Archive for March, 2012

Busyness

March 29, 2012

Jn. 8:51-59, Mark 14-15

Many years ago a young man committed suicide–I had to him two hours before to come back later and talk because I was “busy”. Granted he did not tell me he was having problems, but the reality is I might have found out and given him support if I had not been “busy”.    I believe I betray Jesus when I am to “busy” for people. I never say those words any more, I always find time for people, like for the young man who called me from the Castro yesterday and wanted to talk. The word of Jesus is to pay attention to every person for in that person you meet Christ.  Keeping the word of Jesus is not being “busy” for people.

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Love God

March 28, 2012

Jn. 8:3e1-42  Mk. 13:24-37

With another year passing, I see time gettng shorter; some of my friends who are past sixty are already pulling in the covers–“After sixty people can’t change, . .etc.”  My attitude–not sixty yet, but closer, is that you live until you die. I am preparing for my death by making sure my will, etc is in order, but spiritually I live each moment trying to love as God loves me, and for me that is the sign of being a Christian–is love–with out regards to race, creed, religion, gender–but simply feeding the hungry, caring for the dying, clothing the naked, visiting those in prison–and when I die my prayer is I am busy doing just that–and I walk into God’s presence. Deo Gratias! Thanks be to God!

To the Lowest Depths

March 27, 2012

In John Jesus is using to humor to say that he will go to the place no one else will go–to where people who commit suicide go when they die–he reaches out to the lowes of the lowest. In the passages from Mark Jesus is basically summoning us to be present in the world now–and be him to other people. He calls us to ministers in the lowest depths in this world.  Deo Gratias! Thanks be to God!

Following Jesus

March 26, 2012

The Annuciation Luke 1:26-38

Mary followed God without question, and for me on my birthday–that is all I can do–follow in trust. I think about the end of my own life, and for me that is when the “second coming” will be. Afraid–yes–but I have trust in God.  My friends have commented how “tired” I seem the past few days–and it is an emotional tiredness. There have been six deaths on the street in the last month, one was a young guy of 17 who hung himself with a rope in the park, and I saw him hanging and dealt with the kids right after it happened.  I am tired emotionally, but I am content with my work, my call, and I know this is for what I was born.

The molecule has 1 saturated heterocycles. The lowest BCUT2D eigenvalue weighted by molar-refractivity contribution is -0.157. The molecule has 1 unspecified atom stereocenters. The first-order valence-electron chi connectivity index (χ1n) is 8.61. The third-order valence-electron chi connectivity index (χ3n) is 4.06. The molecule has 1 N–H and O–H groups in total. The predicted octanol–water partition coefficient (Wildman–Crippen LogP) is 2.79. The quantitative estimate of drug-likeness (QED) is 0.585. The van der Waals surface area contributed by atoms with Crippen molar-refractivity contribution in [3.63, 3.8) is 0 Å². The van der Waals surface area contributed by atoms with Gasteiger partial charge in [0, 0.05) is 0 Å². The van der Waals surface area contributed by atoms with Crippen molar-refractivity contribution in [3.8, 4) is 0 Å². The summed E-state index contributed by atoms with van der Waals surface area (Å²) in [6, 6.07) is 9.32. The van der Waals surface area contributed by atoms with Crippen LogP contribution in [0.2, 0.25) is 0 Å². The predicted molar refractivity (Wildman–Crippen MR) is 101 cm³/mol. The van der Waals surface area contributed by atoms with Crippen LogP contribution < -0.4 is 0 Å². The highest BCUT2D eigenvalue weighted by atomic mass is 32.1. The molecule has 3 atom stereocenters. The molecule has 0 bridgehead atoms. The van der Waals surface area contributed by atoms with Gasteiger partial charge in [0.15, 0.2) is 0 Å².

The unbelieving mind would not be convinced by any proof, and the worshiping heart needs none.
  – A. W. Tozer (1897-1963), The Knowledge of the Holy

Lenten Bible Study–Final Sections

March 26, 2012

SUGGESTIONS FOR PRAYER AND REFLECTION—SESSION 10-March 26-March 28

PERSONAL REFLECTIONS:

                How do you feel when you think about “the end of the world.”? When you hear of disasters,

                wars, persecutions of Christians, and massacre of innocents, do you “link” them to the end”?

                How do the words of Jesus effect your views?

               

                How do you feel when you think about  the end of your own life? Are you afraid? In what ways

                do you have faith—trust, confidence—in God?

 

IMAGINATIVE CONTEMPLATION ON Mark 13:1-4: Imagine yourself with Jesus and the disciples, exiting the Temple complex,  journeying to the Mount of Olives, and then looking over the whole city of Jerusalem. What do you want to ask him about present and/or future events? What does Jesus say to you in reply?

REFLECTIVE MEDITATION ON Mark 13:5-23:  Read this text slowly and carefully, reflecting on how Jesus’ words contrast with much of the “apocalyptic hysteria” of our own times. How would Jesus want you to respond to people who interpret current events are foretelling the imminent end of the world?

REFLECTIVE MEDITATION ON  Mark 13:24-37: Jesus tells us to “watch” since we do not know the “day or hour”. What can you do already now to prepare, practically and spiritually, for your own death? What can you do to prepare for his second coming?

CENTERING PRAYER:   Using the final words of Jesus in this chapter, “Keep awake!” (13:35, 37), keep your attention focused on God. Remain keenly aware of God’s presence around you and within you.

Please feel free to call me if you need to 415-305-2124,  or email etc.  Take one or two and use and let God speak to you. River+

CONFERENCE 11—SHARING THE PASSION OF JESUS MARK 14-15-Wednesday March 28-Saturday, March 31

  1. Personal Reflection:
    1. Have you sometimes betrayed Jesus in some way, even if not quite like Judas?
    2. Have you sometimes denied knowing Jesus in some way, even if not quite like Peter?

 

  1. Imaginative Contemplation on Mark 14:3-9:

 

Imagine yourself present at the Anointing at Bethany. To which character are you most deeply drawn? How do you interact with Jesus? What do you do for him/or say to him? And how does he respond to you? How does his impending death affect you, deep inside?

 

  1. Imaginative Contemplation on Mark 14:55-65: Imagine yourself present with Jesus as he is being interrogated by the Sanhedrin. As you hear the false accusations made against Jesus how do you feel? When have you, like Jesus, been falsely accused by others?  How can Jesus share in these painful memories or current situations?

 

  1. Reflective Meditation on Mark 15:22-41: Reflect on Jesus’ crucifixion, his pain and suffering, his feeling that even God had forsaken him. How do you see your own life experience of deep pain and abandonment in light of his?  Can his response be yours? Can you pray using Psalm 22—all of it—as Jesus most likely did on the cross?